For it is the failure to recognize the good things, the graces, and the gifts received. As such, it is the cause, beginning, and origin of all evil and sins” (cited and referenced in Consoling the Heart of Jesus, page 421).

Another Saint and Doctor of the Church, Therese of Lisieux, has this to say about gratitude:

“What most attracts God’s grace is gratitude, because if we thank him for a gift, he is touched and hastens to give us ten more, and if we thank him again with the same enthusiasm, what an incalculable multiplication of graces! I have experienced this; try it yourself and you will see! My gratitude for everything he gives me is limitless, and I prove it to him in a thousand ways” (The Way of Trust And Love, p.111)
As Father Timothy Gallagher explains, Saint Ignatius of Loyola’s basic attitude toward God was one of deep gratitude. “For Ignatius then, the consciously chosen remembrance of God’s gifts is not just a moment in a spiritual day or simply a devout practice…. It is the heart itself of the way he understands God and relates to God.

The only God he ever knew from the first moment of his conversion was the God who constantly bestows gifts of grace upon us, revealing through these gifts the infinite love with which we are loved” (The Examen Prayer, p.58).

Here is a beautiful quote from one of Saint Ignatius’ early disciples (Father Diego Lainez, S.J.) which touches upon Saint Ignatius’ profound gratitude for God and His creation:

“At night Ignatius would go up on the roof of the house, with the sky there up above him. He would sit quietly, absolutely quietly. He would take his hat off and look up for a long time at the sky.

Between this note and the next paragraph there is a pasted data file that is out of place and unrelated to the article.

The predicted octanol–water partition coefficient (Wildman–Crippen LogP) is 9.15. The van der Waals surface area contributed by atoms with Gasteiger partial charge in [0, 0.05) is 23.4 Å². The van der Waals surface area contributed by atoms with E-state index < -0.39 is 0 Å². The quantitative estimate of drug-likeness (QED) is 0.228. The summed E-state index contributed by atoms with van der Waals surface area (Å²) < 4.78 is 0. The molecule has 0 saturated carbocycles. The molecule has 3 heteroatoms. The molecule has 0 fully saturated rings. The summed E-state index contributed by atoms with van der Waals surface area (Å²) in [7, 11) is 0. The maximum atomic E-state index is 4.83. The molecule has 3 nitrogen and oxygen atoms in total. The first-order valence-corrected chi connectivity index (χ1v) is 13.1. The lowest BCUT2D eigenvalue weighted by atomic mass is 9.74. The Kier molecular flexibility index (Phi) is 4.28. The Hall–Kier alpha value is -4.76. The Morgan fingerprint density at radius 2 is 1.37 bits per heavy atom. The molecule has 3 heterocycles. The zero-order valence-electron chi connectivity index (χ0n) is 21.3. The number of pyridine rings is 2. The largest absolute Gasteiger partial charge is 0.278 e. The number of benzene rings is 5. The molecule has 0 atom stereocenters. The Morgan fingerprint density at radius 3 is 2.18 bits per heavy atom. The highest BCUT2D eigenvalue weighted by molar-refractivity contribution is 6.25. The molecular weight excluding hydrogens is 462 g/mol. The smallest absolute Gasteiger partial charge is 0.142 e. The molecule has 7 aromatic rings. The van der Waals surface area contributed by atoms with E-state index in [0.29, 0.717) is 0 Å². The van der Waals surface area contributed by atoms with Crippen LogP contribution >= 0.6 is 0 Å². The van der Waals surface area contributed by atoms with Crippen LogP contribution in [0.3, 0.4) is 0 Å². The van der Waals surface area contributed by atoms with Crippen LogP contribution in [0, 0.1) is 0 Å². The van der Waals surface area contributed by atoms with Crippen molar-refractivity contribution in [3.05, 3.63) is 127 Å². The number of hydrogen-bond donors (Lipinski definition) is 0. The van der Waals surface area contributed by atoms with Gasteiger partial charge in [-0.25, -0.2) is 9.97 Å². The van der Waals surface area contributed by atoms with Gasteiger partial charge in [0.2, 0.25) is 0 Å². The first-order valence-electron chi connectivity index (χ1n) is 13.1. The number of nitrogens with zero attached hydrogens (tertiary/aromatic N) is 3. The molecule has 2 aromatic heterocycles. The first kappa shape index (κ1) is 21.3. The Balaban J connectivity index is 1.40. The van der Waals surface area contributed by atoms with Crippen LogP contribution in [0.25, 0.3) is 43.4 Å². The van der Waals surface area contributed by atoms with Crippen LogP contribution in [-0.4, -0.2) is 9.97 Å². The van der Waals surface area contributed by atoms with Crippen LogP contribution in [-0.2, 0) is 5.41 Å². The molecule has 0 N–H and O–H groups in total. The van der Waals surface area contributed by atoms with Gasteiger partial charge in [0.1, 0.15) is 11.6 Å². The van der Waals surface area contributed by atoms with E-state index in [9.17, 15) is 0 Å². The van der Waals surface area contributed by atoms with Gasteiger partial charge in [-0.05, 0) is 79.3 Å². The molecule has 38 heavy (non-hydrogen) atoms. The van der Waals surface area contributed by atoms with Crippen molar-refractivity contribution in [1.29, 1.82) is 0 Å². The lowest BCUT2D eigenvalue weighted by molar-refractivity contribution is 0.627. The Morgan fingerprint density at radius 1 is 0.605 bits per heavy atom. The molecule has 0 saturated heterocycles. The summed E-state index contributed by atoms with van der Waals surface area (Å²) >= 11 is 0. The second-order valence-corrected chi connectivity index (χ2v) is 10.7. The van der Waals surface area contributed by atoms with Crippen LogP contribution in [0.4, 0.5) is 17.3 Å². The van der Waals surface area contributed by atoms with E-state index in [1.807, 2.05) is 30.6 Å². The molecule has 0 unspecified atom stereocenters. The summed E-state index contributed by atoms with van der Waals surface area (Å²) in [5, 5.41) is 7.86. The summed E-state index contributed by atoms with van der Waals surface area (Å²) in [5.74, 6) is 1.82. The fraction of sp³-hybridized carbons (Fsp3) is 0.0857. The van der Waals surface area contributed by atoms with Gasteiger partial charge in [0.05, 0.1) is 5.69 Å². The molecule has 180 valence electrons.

Then he would fall to his knees, bowing profoundly to God….And the tears would begin to flow down his cheeks like a stream….” (The Jesuit Guide to (Almost) Everything, page 17).

Saint Ignatius (pictured below), truly one of the great masters of the spiritual life, recommends that we end each day with a prayer of thanksgiving to God in gratitude for the gifts and graces we have received from God throughout the day. This can be done in a very simple, two-step process (perhaps as you are lying in bed to go to sleep):

1. Close your eyes and become aware of the love with which God is looking upon you. Do this for a minute or two to place yourself in the presence of God (Gallagher, p.25).

2. In your mind review your day and note the gifts and graces God has given you, and give profound thanks to God for them (Gallagher, p. 25).

Here then, with this “Examen” prayer, you are ending your day on a very profound note of gratitude to God. Father Jacques Philippe says this about gratitude: “Here we touch on… one of the secrets of the spiritual life that also is one of the laws of happiness.

The more we cultivate gratitude and thanksgiving, the more open our hearts are to God’s action, so that we can receive life from God and be transformed and enlarged. By contrast, if we bury ourselves in discontent, permanent dissatisfaction, then our hearts close themselves insidiously against life, against

Tom Mulcahy, M.A.